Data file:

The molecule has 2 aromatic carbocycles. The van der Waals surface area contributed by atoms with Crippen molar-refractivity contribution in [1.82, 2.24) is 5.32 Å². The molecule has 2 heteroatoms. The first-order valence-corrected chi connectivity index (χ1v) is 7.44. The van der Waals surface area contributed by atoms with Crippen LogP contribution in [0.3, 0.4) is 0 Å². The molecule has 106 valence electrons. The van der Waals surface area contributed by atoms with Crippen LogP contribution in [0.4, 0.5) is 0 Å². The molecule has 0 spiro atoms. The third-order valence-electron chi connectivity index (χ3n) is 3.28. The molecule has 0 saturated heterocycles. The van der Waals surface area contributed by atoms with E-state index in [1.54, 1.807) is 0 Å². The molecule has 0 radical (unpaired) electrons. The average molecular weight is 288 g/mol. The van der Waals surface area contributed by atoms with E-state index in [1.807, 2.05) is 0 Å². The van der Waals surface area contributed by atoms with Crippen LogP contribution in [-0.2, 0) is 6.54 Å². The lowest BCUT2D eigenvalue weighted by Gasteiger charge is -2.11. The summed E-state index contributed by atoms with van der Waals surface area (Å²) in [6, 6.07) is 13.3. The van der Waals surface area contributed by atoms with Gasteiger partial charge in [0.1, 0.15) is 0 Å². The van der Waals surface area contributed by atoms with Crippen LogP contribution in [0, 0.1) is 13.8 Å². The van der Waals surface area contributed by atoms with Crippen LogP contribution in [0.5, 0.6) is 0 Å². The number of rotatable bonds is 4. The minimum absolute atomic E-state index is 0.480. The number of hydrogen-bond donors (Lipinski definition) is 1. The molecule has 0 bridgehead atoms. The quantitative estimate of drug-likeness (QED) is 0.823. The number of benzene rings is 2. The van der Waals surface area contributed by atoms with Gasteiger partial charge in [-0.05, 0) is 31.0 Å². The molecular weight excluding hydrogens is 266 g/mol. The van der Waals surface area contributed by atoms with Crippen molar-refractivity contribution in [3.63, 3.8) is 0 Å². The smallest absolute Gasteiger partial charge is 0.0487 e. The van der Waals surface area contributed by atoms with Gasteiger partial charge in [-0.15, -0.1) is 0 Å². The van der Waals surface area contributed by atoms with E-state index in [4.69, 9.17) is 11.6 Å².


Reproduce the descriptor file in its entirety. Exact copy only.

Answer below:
The molecule has 2 aromatic carbocycles. The van der Waals surface area contributed by atoms with Crippen molar-refractivity contribution in [1.82, 2.24) is 5.32 Å². The molecule has 2 heteroatoms. The first-order valence-corrected chi connectivity index (χ1v) is 7.44. The van der Waals surface area contributed by atoms with Crippen LogP contribution in [0.3, 0.4) is 0 Å². The molecule has 106 valence electrons. The van der Waals surface area contributed by atoms with Crippen LogP contribution in [0.4, 0.5) is 0 Å². The molecule has 0 spiro atoms. The third-order valence-electron chi connectivity index (χ3n) is 3.28. The molecule has 0 saturated heterocycles. The van der Waals surface area contributed by atoms with E-state index in [1.54, 1.807) is 0 Å². The molecule has 0 radical (unpaired) electrons. The average molecular weight is 288 g/mol. The van der Waals surface area contributed by atoms with E-state index in [1.807, 2.05) is 0 Å². The van der Waals surface area contributed by atoms with Crippen LogP contribution in [-0.2, 0) is 6.54 Å². The lowest BCUT2D eigenvalue weighted by Gasteiger charge is -2.11. The summed E-state index contributed by atoms with van der Waals surface area (Å²) in [6, 6.07) is 13.3. The van der Waals surface area contributed by atoms with Gasteiger partial charge in [0.1, 0.15) is 0 Å². The van der Waals surface area contributed by atoms with Crippen LogP contribution in [0, 0.1) is 13.8 Å². The van der Waals surface area contributed by atoms with Crippen LogP contribution in [0.5, 0.6) is 0 Å². The number of rotatable bonds is 4. The minimum absolute atomic E-state index is 0.480. The number of hydrogen-bond donors (Lipinski definition) is 1. The molecule has 0 bridgehead atoms. The quantitative estimate of drug-likeness (QED) is 0.823. The number of benzene rings is 2. The van der Waals surface area contributed by atoms with Gasteiger partial charge in [-0.05, 0) is 31.0 Å². The molecular weight excluding hydrogens is 266 g/mol. The van der Waals surface area contributed by atoms with Crippen molar-refractivity contribution in [3.63, 3.8) is 0 Å². The smallest absolute Gasteiger partial charge is 0.0487 e. The van der Waals surface area contributed by atoms with Gasteiger partial charge in [-0.15, -0.1) is 0 Å². The van der Waals surface area contributed by atoms with E-state index in [4.69, 9.17) is 11.6 Å².